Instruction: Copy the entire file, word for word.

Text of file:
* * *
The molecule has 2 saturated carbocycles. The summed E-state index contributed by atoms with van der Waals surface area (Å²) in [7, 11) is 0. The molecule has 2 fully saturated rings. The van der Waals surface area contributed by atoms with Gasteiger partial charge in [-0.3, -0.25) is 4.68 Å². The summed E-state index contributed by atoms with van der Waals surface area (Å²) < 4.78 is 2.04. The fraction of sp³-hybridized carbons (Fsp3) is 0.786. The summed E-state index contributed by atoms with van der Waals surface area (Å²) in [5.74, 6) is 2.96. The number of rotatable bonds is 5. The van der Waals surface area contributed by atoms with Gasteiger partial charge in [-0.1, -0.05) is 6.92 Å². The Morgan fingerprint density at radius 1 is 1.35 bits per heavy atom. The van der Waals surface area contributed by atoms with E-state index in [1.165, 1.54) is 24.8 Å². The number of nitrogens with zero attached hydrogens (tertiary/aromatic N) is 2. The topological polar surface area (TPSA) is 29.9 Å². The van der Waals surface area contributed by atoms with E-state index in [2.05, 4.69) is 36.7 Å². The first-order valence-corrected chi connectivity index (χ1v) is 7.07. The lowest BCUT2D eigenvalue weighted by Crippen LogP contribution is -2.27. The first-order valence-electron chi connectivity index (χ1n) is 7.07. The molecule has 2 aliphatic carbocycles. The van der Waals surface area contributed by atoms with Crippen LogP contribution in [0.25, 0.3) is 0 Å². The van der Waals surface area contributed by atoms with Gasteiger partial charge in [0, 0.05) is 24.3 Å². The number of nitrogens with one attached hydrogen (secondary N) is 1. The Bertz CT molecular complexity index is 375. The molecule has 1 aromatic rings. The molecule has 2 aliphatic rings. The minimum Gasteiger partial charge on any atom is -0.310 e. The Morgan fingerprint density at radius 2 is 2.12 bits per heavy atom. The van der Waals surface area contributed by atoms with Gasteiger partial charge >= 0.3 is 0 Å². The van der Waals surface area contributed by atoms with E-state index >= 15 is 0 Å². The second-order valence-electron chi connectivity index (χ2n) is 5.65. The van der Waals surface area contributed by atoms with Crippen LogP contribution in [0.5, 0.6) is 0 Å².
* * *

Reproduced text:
The molecule has 2 saturated carbocycles. The summed E-state index contributed by atoms with van der Waals surface area (Å²) in [7, 11) is 0. The molecule has 2 fully saturated rings. The van der Waals surface area contributed by atoms with Gasteiger partial charge in [-0.3, -0.25) is 4.68 Å². The summed E-state index contributed by atoms with van der Waals surface area (Å²) < 4.78 is 2.04. The fraction of sp³-hybridized carbons (Fsp3) is 0.786. The summed E-state index contributed by atoms with van der Waals surface area (Å²) in [5.74, 6) is 2.96. The number of rotatable bonds is 5. The van der Waals surface area contributed by atoms with Gasteiger partial charge in [-0.1, -0.05) is 6.92 Å². The Morgan fingerprint density at radius 1 is 1.35 bits per heavy atom. The van der Waals surface area contributed by atoms with E-state index in [1.165, 1.54) is 24.8 Å². The number of nitrogens with zero attached hydrogens (tertiary/aromatic N) is 2. The topological polar surface area (TPSA) is 29.9 Å². The van der Waals surface area contributed by atoms with E-state index in [2.05, 4.69) is 36.7 Å². The first-order valence-corrected chi connectivity index (χ1v) is 7.07. The lowest BCUT2D eigenvalue weighted by Crippen LogP contribution is -2.27. The first-order valence-electron chi connectivity index (χ1n) is 7.07. The molecule has 2 aliphatic carbocycles. The van der Waals surface area contributed by atoms with Crippen LogP contribution in [0.25, 0.3) is 0 Å². The van der Waals surface area contributed by atoms with Gasteiger partial charge in [0, 0.05) is 24.3 Å². The number of nitrogens with one attached hydrogen (secondary N) is 1. The Bertz CT molecular complexity index is 375. The molecule has 1 aromatic rings. The molecule has 2 aliphatic rings. The minimum Gasteiger partial charge on any atom is -0.310 e. The Morgan fingerprint density at radius 2 is 2.12 bits per heavy atom. The van der Waals surface area contributed by atoms with Gasteiger partial charge >= 0.3 is 0 Å². The van der Waals surface area contributed by atoms with E-state index >= 15 is 0 Å². The second-order valence-electron chi connectivity index (χ2n) is 5.65. The van der Waals surface area contributed by atoms with Crippen LogP contribution in [0.5, 0.6) is 0 Å².